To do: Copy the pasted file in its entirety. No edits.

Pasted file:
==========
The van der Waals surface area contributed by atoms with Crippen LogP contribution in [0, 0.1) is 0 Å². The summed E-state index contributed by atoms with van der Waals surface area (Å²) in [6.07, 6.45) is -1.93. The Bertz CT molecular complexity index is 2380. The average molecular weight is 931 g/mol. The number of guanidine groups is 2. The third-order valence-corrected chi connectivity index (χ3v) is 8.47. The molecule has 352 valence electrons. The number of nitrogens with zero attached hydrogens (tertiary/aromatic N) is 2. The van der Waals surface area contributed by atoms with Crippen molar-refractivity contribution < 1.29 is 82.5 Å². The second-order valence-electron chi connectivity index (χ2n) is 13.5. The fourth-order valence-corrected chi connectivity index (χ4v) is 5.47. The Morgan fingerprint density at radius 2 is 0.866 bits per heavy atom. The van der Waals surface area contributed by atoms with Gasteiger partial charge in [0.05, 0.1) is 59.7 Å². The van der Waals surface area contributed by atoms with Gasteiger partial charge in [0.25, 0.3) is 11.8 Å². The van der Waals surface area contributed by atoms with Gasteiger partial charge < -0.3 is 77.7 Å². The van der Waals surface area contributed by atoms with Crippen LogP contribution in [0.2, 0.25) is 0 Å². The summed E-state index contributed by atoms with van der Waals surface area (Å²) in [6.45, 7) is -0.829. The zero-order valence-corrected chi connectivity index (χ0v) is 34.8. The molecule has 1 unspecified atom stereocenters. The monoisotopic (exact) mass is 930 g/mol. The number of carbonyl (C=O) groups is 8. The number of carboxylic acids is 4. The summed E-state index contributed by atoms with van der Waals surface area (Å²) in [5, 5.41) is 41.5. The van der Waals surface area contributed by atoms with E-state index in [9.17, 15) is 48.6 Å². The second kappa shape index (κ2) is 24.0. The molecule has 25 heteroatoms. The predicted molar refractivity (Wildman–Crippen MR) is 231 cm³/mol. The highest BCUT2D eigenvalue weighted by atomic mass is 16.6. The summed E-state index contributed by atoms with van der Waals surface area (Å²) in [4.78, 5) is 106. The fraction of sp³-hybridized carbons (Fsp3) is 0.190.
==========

The van der Waals surface area contributed by atoms with Crippen LogP contribution in [0, 0.1) is 0 Å². The summed E-state index contributed by atoms with van der Waals surface area (Å²) in [6.07, 6.45) is -1.93. The Bertz CT molecular complexity index is 2380. The average molecular weight is 931 g/mol. The number of guanidine groups is 2. The third-order valence-corrected chi connectivity index (χ3v) is 8.47. The molecule has 352 valence electrons. The number of nitrogens with zero attached hydrogens (tertiary/aromatic N) is 2. The van der Waals surface area contributed by atoms with Crippen molar-refractivity contribution < 1.29 is 82.5 Å². The second-order valence-electron chi connectivity index (χ2n) is 13.5. The fourth-order valence-corrected chi connectivity index (χ4v) is 5.47. The Morgan fingerprint density at radius 2 is 0.866 bits per heavy atom. The van der Waals surface area contributed by atoms with Gasteiger partial charge in [0.05, 0.1) is 59.7 Å². The van der Waals surface area contributed by atoms with Gasteiger partial charge in [0.25, 0.3) is 11.8 Å². The van der Waals surface area contributed by atoms with Gasteiger partial charge < -0.3 is 77.7 Å². The van der Waals surface area contributed by atoms with Crippen LogP contribution in [0.2, 0.25) is 0 Å². The summed E-state index contributed by atoms with van der Waals surface area (Å²) in [6.45, 7) is -0.829. The zero-order valence-corrected chi connectivity index (χ0v) is 34.8. The molecule has 1 unspecified atom stereocenters. The monoisotopic (exact) mass is 930 g/mol. The number of carbonyl (C=O) groups is 8. The number of carboxylic acids is 4. The summed E-state index contributed by atoms with van der Waals surface area (Å²) in [5, 5.41) is 41.5. The van der Waals surface area contributed by atoms with E-state index in [9.17, 15) is 48.6 Å². The second kappa shape index (κ2) is 24.0. The molecule has 25 heteroatoms. The predicted molar refractivity (Wildman–Crippen MR) is 231 cm³/mol. The highest BCUT2D eigenvalue weighted by atomic mass is 16.6. The summed E-state index contributed by atoms with van der Waals surface area (Å²) in [4.78, 5) is 106. The fraction of sp³-hybridized carbons (Fsp3) is 0.190.